by Grace McCleen
Henry Holt and Co., ISBN-13: 978-0805094947
March 27, 2012, 320 pages
The real world that 10 year old Judith, the narrator of our book, lives in is not the most pleasant place. She is very lonely, separated from her classmates at school by the fundamentalist Christian sect that she and her father belong to. But she is distant from her father as well, an angry and frozen man who has retreated into himself after the death of his wife at Judith's birth.
"I don't know what Father's perfect day wold be like. I expect it would be full of Necessary Things like Bible study and preaching and Saving Electricity and Being Quiet and Wasting Not Wanting. In which case, he has his perfect day all the time.So Judith has taken refuge in a world of her own creation, a little town she has built, perfect as she believes the world will be after Armageddon, which they believe is just around the corner. Is is an idealized version of her working class, rather depressed town that she has created from found objects and trash...
Or perhaps his idea of a perfect day vanished a long time ago and he has forgotten how to imagine a new one."
“There is a world in my room. It is made from things no one else wanted and it is made with things that were my mother’s, that she left to me, and it has taken most of my life to make.”
But even her Land of Decoration is not enough to comfort her after she become the intended victim of a bully at school, a boy that she..and we...believe will try to drown her in a toilet at school come Monday. So Judith goes to God and prays that He sends a huge snowstorm, so that school will be cancelled. She decorates her tiny town with fake snow and ice, believing it will bring about her wish. When she wakes up the next morning to see a record snowfall, as she believes her prayers have been answered and will continue to be answered, that she can actually effect reality, it sets off a chain effect of requests she makes to God. Or, as no doubt many will believe, the voice she hears that she believes is God. Regardless, it sets in motion a series of events that a ten year old could never foresee, and seems helpless to stop.
Is Judith really hearing God talk to her, really controlling events with her prayers or is it all just a coincidence? Or perhaps is she, as her new teacher seems to think, a budding schizophrenic, desperately in need of help?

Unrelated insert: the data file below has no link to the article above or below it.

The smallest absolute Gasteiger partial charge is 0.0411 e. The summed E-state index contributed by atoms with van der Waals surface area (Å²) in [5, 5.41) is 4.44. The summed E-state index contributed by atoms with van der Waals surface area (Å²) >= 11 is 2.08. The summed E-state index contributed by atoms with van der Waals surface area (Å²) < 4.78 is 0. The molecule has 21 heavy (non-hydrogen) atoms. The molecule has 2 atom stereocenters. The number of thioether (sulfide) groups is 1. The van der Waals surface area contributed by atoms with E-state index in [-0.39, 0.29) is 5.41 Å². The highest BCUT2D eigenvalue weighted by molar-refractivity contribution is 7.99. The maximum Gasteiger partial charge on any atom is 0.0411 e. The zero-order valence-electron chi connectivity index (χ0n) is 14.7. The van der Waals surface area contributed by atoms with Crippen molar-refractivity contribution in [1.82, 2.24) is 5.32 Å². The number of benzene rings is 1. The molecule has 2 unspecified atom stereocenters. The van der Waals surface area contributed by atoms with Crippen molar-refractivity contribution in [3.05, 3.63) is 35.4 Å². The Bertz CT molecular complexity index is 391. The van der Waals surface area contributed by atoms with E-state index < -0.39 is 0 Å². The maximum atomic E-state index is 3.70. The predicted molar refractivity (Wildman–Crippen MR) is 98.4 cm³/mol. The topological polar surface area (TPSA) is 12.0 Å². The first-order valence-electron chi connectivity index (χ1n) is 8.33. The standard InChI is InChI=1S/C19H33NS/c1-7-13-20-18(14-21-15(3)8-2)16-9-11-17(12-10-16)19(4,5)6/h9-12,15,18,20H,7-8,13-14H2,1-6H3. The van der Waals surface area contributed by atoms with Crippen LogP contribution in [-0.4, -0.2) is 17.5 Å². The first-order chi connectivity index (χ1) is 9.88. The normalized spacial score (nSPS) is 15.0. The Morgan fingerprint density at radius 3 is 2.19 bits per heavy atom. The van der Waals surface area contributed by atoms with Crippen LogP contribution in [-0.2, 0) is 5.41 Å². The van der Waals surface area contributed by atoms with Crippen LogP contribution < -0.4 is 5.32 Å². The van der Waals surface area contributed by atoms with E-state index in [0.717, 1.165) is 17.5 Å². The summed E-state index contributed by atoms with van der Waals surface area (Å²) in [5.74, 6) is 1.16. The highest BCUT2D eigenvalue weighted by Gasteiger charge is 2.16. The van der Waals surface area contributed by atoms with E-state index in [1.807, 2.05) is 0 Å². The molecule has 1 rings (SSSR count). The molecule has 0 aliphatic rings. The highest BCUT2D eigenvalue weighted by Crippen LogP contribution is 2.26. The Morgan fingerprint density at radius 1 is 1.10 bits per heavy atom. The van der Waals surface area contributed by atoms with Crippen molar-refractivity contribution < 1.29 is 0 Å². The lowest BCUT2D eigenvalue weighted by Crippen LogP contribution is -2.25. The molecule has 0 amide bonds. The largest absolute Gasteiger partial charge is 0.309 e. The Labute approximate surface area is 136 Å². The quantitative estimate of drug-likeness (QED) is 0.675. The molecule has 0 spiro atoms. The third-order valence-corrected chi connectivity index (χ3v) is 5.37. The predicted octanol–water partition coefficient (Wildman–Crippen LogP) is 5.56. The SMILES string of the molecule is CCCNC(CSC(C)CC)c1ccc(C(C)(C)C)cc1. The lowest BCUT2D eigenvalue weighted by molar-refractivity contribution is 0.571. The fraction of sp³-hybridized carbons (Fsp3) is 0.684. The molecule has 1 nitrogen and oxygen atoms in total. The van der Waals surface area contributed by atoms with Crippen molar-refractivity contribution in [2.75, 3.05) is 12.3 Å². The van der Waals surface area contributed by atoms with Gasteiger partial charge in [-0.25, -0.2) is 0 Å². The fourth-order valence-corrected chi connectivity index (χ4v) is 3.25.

And that is perhaps the most interesting part of this very interesting book, that the author never tips her hand, leaving the reader to interpret the events as Judith relates them on our own. There is a lot to think about here, about the nature of faith, about religion, about God, on the one hand and equally about being a parent, and being a family, about guilt and grief on the other. This would, I think, make a wonderful choice for a bookclub, with all sorts of issues to talk about.
It is a beautifully written book, with some breathtaking images and lovely language and yet it is also, at times, quite dark and disturbing. Whether it is a hopeful ending or a tragic one, again the reader will have to decide. I will go with hopeful, thank you. Because I want Judith to be all right, to be happy, to have a father who will finally protect her, who will finally wake up to what is going on.
Because beyond all the issues put forward in this story, at the heart of this book is the charming Judith and I dare any reader not to be pulling for her. We can't help but hope that somehow her world will not come to a terrible and sad end, destroyed as her little created world, her Land of Decoration, could so easily be. She is a very smart, a rather precocious child, but a 10 year old child all the same, whose world seems on the edge of spinning out of control, a child in desperate need of her father.
My thanks to Henry Holt and Company for providing me with a copy of this book for review.